Building software is not an engineering problem, it is a communication problem between engineers and business. Agile Manifesto‘s first and foremost point is about the individuals and interactions. It is imperative that the feedback loop should be as short as possible to reduce the cost of late rework. Each team in an organization would be unique in terms of composition, their communication and means of interaction will be fine tuned for that particular group. The teams should be guided through non negotiable philosophies rather than intricate set of policies, restrictions and tools.
Cliche – ‘Any code can be understood by machines, code should be written such a way that it should be readable by humans’
Code is read many times more than it is written, so it is everyone’s desire to keep the code base very neat to adhere to good coding standards. One way of ensuring this is to do a code review. With Git the collaboration got easier that you ask anyone to clone your repo, do some work and contribute back through a pull request. Pull request is the only way of contributing code to a project which is otherwise a closed read only repository. The owner reviews the pull requests and decides what goes into his/her repo. The feedback cycle in this manner is too slow but works well for social coding.
Cliche – ‘If you have a hammer then all your problems look like nails’
It is becoming increasingly difficult to gather the right requirements, translate them quickly into working software and that too in an efficient manner. It is necessary for us to be able to roll up information from the environment and translate that into the software. To help the evolution we should be able to keep the feedback loop as small as possible so that it is very easy to add the right functionalities at a good pace. I happened to read a nice writeup on the importance of rolling up information from the environment. Many people fail to visualize what their intent is in selecting a tool in the first place, pull requests work very well in controlling what goes into someone’s personal project. It will also be successful in team setups, but it comes with a cost. The cost is the speed of evolution, as it will take longer and longer to sync the commits when the codebase grows.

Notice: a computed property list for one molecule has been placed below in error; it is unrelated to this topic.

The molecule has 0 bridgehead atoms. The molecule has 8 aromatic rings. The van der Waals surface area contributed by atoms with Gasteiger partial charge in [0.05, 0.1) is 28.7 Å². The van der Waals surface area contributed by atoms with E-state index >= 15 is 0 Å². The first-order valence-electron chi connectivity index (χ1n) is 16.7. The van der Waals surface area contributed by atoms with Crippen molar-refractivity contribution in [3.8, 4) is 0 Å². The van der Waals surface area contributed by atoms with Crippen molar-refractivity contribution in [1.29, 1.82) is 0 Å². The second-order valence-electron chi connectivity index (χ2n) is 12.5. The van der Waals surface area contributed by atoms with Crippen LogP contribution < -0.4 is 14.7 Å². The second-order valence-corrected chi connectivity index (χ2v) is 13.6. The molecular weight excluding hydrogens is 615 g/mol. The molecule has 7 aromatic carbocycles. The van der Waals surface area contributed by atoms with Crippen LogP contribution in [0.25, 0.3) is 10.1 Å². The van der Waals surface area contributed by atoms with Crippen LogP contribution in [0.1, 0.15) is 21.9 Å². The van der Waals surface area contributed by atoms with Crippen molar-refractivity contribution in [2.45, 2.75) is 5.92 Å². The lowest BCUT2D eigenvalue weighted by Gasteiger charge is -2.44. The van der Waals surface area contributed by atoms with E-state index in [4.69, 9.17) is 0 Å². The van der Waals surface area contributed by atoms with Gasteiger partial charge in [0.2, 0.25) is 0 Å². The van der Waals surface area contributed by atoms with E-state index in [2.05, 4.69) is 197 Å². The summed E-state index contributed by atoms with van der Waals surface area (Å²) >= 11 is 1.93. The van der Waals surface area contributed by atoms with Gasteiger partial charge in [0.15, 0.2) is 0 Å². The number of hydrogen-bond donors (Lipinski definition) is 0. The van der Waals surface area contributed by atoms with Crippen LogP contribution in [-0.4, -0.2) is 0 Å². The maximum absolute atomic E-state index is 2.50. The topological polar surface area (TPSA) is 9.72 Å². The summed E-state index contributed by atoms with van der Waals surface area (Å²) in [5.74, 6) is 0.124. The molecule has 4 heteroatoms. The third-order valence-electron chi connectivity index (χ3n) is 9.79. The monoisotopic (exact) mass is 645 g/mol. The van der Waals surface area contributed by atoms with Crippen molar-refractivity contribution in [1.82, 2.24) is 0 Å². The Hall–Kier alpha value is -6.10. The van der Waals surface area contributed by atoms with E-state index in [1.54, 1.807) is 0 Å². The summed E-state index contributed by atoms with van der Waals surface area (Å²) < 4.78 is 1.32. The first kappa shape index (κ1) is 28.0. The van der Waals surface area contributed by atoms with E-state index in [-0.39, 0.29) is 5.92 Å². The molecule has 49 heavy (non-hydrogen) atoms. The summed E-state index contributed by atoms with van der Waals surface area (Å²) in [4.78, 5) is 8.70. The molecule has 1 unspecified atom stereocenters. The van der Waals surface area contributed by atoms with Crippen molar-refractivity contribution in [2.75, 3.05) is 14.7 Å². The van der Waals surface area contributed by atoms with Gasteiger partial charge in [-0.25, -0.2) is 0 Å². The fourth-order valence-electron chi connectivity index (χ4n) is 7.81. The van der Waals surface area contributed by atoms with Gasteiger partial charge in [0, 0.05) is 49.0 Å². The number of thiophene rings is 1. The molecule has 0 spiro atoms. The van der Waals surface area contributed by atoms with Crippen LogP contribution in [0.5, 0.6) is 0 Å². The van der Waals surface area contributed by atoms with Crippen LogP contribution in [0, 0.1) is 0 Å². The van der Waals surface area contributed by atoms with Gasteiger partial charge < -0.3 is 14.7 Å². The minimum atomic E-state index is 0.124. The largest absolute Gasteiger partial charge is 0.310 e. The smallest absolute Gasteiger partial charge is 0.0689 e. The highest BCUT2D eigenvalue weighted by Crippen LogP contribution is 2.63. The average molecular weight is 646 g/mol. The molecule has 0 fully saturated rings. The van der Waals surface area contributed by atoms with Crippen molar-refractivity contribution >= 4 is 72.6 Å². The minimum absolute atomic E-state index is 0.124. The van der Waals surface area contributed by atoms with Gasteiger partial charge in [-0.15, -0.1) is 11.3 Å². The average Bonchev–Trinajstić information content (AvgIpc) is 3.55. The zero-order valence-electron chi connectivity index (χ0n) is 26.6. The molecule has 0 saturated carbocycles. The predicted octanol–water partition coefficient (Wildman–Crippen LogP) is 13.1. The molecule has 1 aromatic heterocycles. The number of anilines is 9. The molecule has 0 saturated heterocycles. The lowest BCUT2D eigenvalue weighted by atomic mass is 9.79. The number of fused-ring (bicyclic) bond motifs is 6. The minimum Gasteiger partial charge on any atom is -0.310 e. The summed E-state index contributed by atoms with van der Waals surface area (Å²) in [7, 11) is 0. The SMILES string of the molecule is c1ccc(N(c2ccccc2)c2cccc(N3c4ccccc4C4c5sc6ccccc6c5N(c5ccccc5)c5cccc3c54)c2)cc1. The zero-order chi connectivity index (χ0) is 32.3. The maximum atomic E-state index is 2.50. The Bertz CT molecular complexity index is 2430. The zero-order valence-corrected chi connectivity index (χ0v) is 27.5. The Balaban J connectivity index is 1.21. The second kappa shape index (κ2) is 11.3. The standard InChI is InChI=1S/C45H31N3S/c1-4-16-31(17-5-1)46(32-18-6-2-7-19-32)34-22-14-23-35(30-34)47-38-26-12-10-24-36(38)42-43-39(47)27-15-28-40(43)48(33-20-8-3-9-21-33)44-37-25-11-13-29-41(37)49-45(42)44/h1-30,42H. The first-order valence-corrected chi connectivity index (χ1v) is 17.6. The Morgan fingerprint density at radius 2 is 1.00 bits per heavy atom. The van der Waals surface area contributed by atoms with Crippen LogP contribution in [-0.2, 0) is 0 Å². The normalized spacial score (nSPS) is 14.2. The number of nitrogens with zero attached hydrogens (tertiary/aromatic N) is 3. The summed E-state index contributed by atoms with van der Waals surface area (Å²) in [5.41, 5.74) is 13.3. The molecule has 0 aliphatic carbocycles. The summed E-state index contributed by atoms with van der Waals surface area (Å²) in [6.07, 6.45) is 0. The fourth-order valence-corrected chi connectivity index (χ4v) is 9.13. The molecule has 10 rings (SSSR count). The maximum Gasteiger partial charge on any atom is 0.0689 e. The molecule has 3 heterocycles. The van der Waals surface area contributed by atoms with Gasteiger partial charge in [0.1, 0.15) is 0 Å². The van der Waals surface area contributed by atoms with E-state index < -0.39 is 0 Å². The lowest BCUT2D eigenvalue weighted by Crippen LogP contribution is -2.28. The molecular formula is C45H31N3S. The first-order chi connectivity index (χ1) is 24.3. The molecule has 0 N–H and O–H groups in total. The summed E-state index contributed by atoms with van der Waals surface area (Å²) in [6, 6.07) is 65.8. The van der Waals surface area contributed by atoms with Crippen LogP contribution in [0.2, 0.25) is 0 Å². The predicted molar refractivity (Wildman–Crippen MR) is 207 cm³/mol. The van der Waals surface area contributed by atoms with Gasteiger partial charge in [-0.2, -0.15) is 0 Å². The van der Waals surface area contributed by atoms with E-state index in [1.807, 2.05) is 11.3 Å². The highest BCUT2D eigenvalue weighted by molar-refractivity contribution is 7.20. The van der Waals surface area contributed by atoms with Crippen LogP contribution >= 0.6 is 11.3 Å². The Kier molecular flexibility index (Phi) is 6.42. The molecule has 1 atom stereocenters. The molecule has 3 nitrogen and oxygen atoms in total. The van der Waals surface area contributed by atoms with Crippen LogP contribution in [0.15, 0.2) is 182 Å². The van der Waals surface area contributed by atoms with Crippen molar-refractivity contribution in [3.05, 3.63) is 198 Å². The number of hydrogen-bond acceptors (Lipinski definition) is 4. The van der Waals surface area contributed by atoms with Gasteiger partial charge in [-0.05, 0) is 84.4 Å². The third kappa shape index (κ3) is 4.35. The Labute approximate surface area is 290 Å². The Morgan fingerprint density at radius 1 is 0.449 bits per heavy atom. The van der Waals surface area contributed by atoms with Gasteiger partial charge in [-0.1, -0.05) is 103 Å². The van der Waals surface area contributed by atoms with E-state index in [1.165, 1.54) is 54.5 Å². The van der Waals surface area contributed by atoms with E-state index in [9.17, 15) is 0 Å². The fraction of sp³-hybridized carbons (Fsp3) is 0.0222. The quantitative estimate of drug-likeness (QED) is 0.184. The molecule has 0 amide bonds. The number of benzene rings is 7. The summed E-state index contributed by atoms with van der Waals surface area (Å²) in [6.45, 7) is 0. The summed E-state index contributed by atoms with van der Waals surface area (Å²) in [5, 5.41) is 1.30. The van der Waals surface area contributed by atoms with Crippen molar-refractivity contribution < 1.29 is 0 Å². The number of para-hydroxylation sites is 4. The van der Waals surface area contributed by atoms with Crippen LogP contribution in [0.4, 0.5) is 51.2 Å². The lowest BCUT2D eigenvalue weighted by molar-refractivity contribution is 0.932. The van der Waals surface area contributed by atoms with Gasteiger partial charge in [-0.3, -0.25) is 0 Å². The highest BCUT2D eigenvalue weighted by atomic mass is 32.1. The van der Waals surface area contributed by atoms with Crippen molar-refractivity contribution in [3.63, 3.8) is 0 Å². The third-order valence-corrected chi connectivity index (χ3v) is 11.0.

Cliche – ‘Give a carpenter a latest power drill instead of a hammer, he will use it as a hammer’
In the SOA context it is a double whammy where there are many micro repos and pull requests are used to control the quality of the code. Choice of tools and technologies are always like rock, paper & scissors; what works in one context will not work in the other. Choose the right one considering the intent and moving targets in all dimensions in the system, change the approach if it does not fit in or the situation has changed.
Pull requests can work rather well for smaller codebases/teams provided you keep the changes small and merge frequently into the mainline (i.e. stay closer to trunk based development). It gives you the freedom of pushing your changes and getting quick feedback from your CI process. The problems start when your codebase(s) and teams grow and discipline starts getting diluted. With micro services (SOA reloaded), it is indeed a double, triple (or whatever number of services of you have) whammy.